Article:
Cando pasta plant to restart next week
The former Noodles by Leonardo pasta plant in Cando, N.D., will begin producing pasta next week, about six months after it closed its doors. Now owned by Cando Pasta LLC, a partnership with local businessmen Jim and Bruce Gibbens and two other in...
The former Noodles by Leonardo pasta plant in Cando, N.D., will begin producing pasta next week, about six months after it closed its doors.
Now owned by Cando Pasta LLC, a partnership with local businessmen Jim and Bruce Gibbens and two other investors, the plant should have 15 to 20 employees later this month and perhaps 30 to 40 by next year.
"That's a big deal in Cando," said Jim Gibbens, who also serves as president of the Towner County Economic Development Commission and is a former mayor of Cando, a town of about 1,100.
Cando Pasta has been hiring people and testing equipment since officially taking over the operation April 29, he said. The plant will likely begin operation next week, he said, producing elbow macaroni or pasta shells and packaging them for other brands.
Noodles by Leonardo, which had about 225 employees in 1989, employed about 30 when it closed in October. Most of the recent hires are former employees.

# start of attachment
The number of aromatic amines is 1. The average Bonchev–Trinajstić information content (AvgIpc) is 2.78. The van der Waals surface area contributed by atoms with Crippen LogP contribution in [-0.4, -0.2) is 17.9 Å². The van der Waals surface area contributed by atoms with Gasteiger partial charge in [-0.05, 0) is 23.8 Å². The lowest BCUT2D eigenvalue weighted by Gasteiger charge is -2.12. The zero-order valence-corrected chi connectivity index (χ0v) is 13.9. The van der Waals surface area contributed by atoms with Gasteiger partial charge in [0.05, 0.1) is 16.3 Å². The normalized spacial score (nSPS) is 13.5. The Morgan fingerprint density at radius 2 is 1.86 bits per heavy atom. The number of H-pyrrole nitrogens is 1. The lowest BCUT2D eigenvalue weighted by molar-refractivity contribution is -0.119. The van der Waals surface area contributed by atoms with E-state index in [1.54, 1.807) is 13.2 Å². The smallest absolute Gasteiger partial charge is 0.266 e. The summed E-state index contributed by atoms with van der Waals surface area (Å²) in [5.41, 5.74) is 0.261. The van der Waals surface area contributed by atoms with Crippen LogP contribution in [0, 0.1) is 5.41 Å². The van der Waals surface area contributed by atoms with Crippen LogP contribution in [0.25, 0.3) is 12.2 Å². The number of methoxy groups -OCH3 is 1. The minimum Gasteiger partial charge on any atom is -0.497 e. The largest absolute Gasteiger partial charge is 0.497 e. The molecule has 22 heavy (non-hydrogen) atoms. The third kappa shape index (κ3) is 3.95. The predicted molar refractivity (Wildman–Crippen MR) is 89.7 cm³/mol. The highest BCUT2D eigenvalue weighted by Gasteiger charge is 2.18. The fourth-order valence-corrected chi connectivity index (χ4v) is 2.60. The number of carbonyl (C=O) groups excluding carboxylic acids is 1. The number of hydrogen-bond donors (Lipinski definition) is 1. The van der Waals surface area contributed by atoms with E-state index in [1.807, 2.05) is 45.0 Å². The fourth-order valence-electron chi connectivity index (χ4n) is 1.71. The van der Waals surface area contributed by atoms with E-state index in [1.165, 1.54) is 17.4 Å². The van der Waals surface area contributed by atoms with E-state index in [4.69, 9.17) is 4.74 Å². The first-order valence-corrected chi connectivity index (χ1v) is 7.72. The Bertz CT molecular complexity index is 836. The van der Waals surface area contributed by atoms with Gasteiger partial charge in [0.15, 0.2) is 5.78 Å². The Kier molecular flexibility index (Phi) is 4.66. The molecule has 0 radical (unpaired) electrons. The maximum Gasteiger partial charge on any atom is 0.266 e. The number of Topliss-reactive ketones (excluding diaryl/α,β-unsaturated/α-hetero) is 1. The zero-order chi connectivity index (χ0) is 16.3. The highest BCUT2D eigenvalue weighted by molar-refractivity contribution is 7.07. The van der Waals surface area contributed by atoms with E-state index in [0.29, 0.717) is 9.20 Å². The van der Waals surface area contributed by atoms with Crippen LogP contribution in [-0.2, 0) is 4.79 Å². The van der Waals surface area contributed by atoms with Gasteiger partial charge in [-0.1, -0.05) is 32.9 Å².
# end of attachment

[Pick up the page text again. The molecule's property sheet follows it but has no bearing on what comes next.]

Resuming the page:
Cando, the Towner County seat, is about 120 miles by road northwest of Grand Forks.
The partners involved in Cando Pasta all have their hands in other agribusinesses in the region.
Cousins Jim and Bruce Gibbens, a Cando attorney, are partners in a 12,000-acre grain farm and a hog operation near Cando.
The other partners, Bruce Satrom, Colgate, N.D., and Steve Johnson, Page, N.D., are also partners in Abbiamo Pasta Co., which is building a pasta plant in Casselton, N.D. Abbiamo is Italian for "We Have Pasta."
Satrom is affiliated with Bektrom Foods, a Michigan, N.D., -based food manufacturer with a plant in Fargo. He came close to buying the Cando plant late last year.
The Noodles by Leonardo plant, which opened in 1980, was founded by Twin Cities businessman Leonard Gasparre. At the time, it was touted as the nation's first integrated durum mill and pasta plant.
At the time, an estimated 80 percent of the nation's durum was grown within a 90-mile radius of Cando. Until the plant opened, durum had been shipped to mills hundreds and even thousands of miles away.
In 1991, Gasparre opened another plant 35 miles by road to the southwest in Devils Lake, employing about 100.
Gasparre died in 2011.
In spring 2012, his family consolidated pasta operations in Cando and sold the Devils Lake plant to Ultra Green Packaging, a Twin Cities-based company that makes biodegradable plates and other food service products.
Ultra Green is gearing up to start production this summer in Devils Lake.
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